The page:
Am looking forward to being able to do something with all those slides. My wife and kids dread it when I say, "Anyone want to see what life was like at sea!"

If anyone interested, I should have decent photos of Denholm Ship Management ships, Wellpark, Loch Lomond, Coastal Corpus Christi, Nordic Clansman and a couple of Conon Forest (Havrais), and Gothia Team. Think I have a few Instamatic (remember those?) photos of Sevonia Team too somewhere.

Also have copies of Denholm News if anyone trying to find old stories:
Winter 1977/78
Spring 1978
Autumn 1978
Winter 1978/79
Spring/Summer 1979
Autumn 1979
Winter/Spring 1980
Summer 1980
Summer/Autumn 1981
Winter/Spring 1981
Ahoy Mike,
Yep we love to see them,post as most possible, always good to see other views of vessels/life on board; as for your wife & kids: 'Thanks to this life at sea, they gratitude this life nowadays living.
Yeah remember those Kodak Instamatics, handy cameras in those days, with those Square Blue Bulb Flashes on top of it.

John Cassels
27th August 2006, 09:59
Also have all copies of Denholm News 1963 - 1980 if anyone interested.

JC

xdenholm
4th October 2006, 10:27
anyone that was with denholms will have these books i know i,ve still got mine,i was on maree while she was getting built in scouston marine hull no 206, i,ve got black and white ariel pics of most of denholms ships round the 1977/78 onwards got them from marion a PA with someone in office, frank mcneilage rings a bell ? they were throwing them out!!!! it is true what keith denholm says anyone that was on these ships wanted back i know i did,when i sailed on her in 1978,hes renamed some new bulkies after them though they look more like troll ships. jc 1963 was it hard back or paper those denholm news .i worked in glasgow office while on leave ,but never found out whom or where they were made do u know?

xdenholm
9th October 2006, 14:38
just remembered, does anyone remember ch/eng,dave bissett and deacon from loch boats around 78/79 ,think it was capt bell at the time (remember wilma the nav cadet ,thats for him) also capt harvey with the gold tooth or even mike pride 2/eng, an x denholms blueyed cadet, think but not sure became M.D. of denholm ship management just before it merged to become anglo seboard?.around 2000.anyone with any info on these chaps? it true what they said i was on her 6months and asked to stay another 6 only to be told no most dissapointing wonder whats happing in golfito now or pt limon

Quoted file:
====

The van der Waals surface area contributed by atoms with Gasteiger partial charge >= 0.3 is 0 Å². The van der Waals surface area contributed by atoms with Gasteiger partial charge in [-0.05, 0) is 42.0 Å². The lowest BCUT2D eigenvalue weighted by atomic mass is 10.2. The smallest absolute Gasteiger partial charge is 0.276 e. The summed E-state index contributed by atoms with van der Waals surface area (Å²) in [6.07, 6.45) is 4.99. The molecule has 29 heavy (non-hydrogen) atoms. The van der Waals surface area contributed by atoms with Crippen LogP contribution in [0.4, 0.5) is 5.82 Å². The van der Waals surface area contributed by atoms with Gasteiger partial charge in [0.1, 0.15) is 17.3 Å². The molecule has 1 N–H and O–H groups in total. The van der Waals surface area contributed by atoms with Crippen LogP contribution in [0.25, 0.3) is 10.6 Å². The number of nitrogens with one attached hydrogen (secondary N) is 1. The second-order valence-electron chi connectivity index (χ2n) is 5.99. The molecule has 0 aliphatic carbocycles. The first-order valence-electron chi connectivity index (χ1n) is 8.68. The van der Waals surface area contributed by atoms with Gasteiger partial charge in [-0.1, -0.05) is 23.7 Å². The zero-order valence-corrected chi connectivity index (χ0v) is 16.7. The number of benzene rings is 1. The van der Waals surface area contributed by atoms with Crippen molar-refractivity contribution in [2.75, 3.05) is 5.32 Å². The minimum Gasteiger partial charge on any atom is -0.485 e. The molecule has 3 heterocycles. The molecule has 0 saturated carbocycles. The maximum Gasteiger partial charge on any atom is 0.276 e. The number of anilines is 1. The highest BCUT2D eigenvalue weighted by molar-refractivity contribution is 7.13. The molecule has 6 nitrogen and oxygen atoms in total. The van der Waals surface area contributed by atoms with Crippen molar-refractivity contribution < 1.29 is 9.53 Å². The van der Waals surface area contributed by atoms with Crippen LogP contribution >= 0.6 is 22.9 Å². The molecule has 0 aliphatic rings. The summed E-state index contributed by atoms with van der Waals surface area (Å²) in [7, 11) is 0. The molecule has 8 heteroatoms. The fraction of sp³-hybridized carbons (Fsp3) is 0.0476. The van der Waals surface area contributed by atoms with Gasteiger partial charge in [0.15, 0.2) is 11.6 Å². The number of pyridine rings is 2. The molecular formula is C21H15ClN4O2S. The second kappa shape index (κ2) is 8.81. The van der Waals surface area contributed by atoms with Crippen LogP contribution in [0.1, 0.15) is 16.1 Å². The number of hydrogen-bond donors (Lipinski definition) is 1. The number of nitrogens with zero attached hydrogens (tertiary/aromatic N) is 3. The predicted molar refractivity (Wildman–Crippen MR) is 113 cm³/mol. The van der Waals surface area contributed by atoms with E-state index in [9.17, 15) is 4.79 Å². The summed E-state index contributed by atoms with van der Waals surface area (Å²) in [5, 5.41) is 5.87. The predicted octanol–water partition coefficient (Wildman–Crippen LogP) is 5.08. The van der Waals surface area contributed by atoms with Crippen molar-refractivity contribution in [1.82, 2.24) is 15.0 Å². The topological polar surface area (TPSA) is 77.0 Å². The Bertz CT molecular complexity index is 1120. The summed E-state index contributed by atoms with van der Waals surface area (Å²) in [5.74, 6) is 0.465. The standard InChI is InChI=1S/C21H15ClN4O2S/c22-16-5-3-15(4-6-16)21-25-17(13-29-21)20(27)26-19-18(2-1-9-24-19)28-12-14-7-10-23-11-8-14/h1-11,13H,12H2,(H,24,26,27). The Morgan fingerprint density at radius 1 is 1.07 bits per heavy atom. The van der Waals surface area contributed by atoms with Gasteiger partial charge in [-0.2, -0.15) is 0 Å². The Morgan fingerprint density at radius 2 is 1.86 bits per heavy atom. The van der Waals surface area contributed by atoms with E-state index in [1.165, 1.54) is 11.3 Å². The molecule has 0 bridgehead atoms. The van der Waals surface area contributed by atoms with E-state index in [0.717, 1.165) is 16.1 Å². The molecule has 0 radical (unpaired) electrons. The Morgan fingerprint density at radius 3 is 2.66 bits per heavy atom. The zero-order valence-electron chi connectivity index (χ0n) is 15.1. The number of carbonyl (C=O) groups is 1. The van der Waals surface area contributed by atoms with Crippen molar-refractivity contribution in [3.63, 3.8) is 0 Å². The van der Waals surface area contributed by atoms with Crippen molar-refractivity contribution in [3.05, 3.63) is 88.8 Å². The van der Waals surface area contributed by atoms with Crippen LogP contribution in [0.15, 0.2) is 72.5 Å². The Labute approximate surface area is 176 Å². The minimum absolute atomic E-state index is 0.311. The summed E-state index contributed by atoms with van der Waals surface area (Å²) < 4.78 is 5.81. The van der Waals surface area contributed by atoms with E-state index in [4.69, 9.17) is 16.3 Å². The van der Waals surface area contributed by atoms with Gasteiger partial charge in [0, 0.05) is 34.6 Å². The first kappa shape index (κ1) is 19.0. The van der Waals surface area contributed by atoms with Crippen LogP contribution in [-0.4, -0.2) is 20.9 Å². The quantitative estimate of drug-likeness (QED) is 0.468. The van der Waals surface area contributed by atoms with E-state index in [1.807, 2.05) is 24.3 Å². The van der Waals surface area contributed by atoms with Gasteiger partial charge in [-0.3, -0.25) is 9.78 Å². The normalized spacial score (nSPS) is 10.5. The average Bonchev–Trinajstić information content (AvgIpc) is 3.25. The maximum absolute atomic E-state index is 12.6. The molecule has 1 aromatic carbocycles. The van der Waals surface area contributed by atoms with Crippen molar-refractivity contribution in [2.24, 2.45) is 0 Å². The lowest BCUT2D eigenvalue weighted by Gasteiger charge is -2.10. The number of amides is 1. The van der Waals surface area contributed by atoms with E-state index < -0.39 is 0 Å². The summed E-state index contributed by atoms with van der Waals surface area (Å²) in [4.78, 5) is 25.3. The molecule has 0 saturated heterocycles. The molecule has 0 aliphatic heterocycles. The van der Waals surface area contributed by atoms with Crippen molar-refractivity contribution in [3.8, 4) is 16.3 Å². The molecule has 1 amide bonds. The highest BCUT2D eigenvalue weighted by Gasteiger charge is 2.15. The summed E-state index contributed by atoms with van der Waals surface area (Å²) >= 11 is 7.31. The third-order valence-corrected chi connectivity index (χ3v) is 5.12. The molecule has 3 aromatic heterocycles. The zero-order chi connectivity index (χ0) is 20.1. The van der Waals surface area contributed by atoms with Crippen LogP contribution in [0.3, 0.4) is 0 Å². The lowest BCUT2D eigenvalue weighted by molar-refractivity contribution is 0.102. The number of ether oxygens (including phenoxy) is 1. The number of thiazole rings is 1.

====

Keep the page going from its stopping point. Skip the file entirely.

pentlandpirate
5th December 2006, 22:32
Harbour bar, Golfito? Was that the place with the bar down stairs, and the knocking shop upstairs, which was open to the rafters and split into lots of individual cubicles, where (if you were lying on your back with your eyes open: best not done!) you could see the rats running round the top of the partitions and hear your shipments working off their energy nextdoor? Harbour bar, Golfito....never heard of it!!!

Golfito......such fond memories.

As`we pulled up the hook leaving Golfito on Loch Lomond I discovered we had a 25 ft steel barge sat evenly across both flukes. I'm sure there was nothing below us when we let go coming into port! Remember a turtle eating a bunch of floating bananas in the port..............

Stephen J. Card
5th December 2006, 23:16
Harbour bar,

Golfito......such fond memories.

As`we pulled up the hook leaving Golfito on Loch Lomond I discovered we had a 25 ft steel barge sat evenly across both flukes. I'm sure there was nothing below us when we let go coming into port! Remember a turtle eating a bunch of floating bananas in the port..............


During one call at Golfito I asked one of the formen stevedore if it would be possible to 'borrow' a boat for a few hours. We had just finished a massive painting job and the ship was immaculate from stem to stern. The foreman told me that he had a nice 21 foot runabout that he would loan to me. In damn quick time Bill Harvery and myself were down on the jetty with all the swimming gear and a half case of ale... all ready for an afternoon cruise. Well, first setback was that we couldn't have the boat unless we took a drive. We went out... past the ship... took a nice set of photos and then we were unceremoniously dumped back on the jetty. We didn't even have time to open the ale. Bummer!

Stephen

xdenholm
6th December 2006, 10:34
stephen ,i seem to recall a rubber boat with a johnston outboard onboard the maree that the crew use to jaunt about in while in port, dont know if lomond had one to?we called it the captains yacht.(Jester) .talking of the lomond or was it the maree did one of them had a slight collinsion up some river left a slight scar in the ships side that never got repaired over the years only painted do you recall?

Stephen J. Card
6th December 2006, 10:45